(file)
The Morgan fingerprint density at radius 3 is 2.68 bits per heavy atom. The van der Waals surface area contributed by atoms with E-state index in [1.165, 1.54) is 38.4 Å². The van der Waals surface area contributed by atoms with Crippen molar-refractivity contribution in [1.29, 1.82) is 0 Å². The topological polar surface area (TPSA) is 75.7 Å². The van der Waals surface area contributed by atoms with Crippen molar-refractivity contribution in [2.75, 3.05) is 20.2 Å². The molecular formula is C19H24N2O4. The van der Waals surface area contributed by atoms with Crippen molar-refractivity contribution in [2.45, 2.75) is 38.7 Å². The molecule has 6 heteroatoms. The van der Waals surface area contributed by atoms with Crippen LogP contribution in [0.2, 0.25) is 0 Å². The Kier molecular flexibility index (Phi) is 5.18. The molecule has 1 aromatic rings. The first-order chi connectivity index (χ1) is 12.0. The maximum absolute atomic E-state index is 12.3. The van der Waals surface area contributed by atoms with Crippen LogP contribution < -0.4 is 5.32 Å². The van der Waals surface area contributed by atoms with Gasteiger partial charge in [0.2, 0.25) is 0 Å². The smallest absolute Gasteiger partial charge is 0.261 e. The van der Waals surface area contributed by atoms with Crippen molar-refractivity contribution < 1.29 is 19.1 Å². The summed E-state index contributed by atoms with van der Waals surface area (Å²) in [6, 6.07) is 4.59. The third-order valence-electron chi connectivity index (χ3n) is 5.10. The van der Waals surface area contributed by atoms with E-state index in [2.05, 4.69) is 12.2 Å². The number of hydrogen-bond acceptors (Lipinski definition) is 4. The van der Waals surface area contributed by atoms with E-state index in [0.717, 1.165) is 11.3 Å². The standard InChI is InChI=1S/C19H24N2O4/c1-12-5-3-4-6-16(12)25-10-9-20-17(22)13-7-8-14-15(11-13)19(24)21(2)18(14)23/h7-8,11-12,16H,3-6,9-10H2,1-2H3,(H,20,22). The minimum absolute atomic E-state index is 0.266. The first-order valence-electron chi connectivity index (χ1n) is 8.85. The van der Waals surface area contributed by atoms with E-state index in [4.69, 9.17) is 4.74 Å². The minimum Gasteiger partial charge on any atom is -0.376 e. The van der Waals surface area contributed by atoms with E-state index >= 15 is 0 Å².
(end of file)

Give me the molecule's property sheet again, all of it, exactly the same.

The Morgan fingerprint density at radius 3 is 2.68 bits per heavy atom. The van der Waals surface area contributed by atoms with E-state index in [1.165, 1.54) is 38.4 Å². The van der Waals surface area contributed by atoms with Crippen molar-refractivity contribution in [1.29, 1.82) is 0 Å². The topological polar surface area (TPSA) is 75.7 Å². The van der Waals surface area contributed by atoms with Crippen molar-refractivity contribution in [2.75, 3.05) is 20.2 Å². The molecular formula is C19H24N2O4. The van der Waals surface area contributed by atoms with Crippen molar-refractivity contribution in [2.45, 2.75) is 38.7 Å². The molecule has 6 heteroatoms. The van der Waals surface area contributed by atoms with Crippen LogP contribution in [0.2, 0.25) is 0 Å². The Kier molecular flexibility index (Phi) is 5.18. The molecule has 1 aromatic rings. The first-order chi connectivity index (χ1) is 12.0. The maximum absolute atomic E-state index is 12.3. The van der Waals surface area contributed by atoms with Crippen LogP contribution < -0.4 is 5.32 Å². The van der Waals surface area contributed by atoms with Gasteiger partial charge in [0.2, 0.25) is 0 Å². The smallest absolute Gasteiger partial charge is 0.261 e. The van der Waals surface area contributed by atoms with Crippen molar-refractivity contribution < 1.29 is 19.1 Å². The summed E-state index contributed by atoms with van der Waals surface area (Å²) in [6, 6.07) is 4.59. The third-order valence-electron chi connectivity index (χ3n) is 5.10. The van der Waals surface area contributed by atoms with E-state index in [2.05, 4.69) is 12.2 Å². The number of hydrogen-bond acceptors (Lipinski definition) is 4. The van der Waals surface area contributed by atoms with E-state index in [0.717, 1.165) is 11.3 Å². The standard InChI is InChI=1S/C19H24N2O4/c1-12-5-3-4-6-16(12)25-10-9-20-17(22)13-7-8-14-15(11-13)19(24)21(2)18(14)23/h7-8,11-12,16H,3-6,9-10H2,1-2H3,(H,20,22). The minimum absolute atomic E-state index is 0.266. The first-order valence-electron chi connectivity index (χ1n) is 8.85. The van der Waals surface area contributed by atoms with E-state index in [4.69, 9.17) is 4.74 Å². The minimum Gasteiger partial charge on any atom is -0.376 e. The van der Waals surface area contributed by atoms with E-state index >= 15 is 0 Å².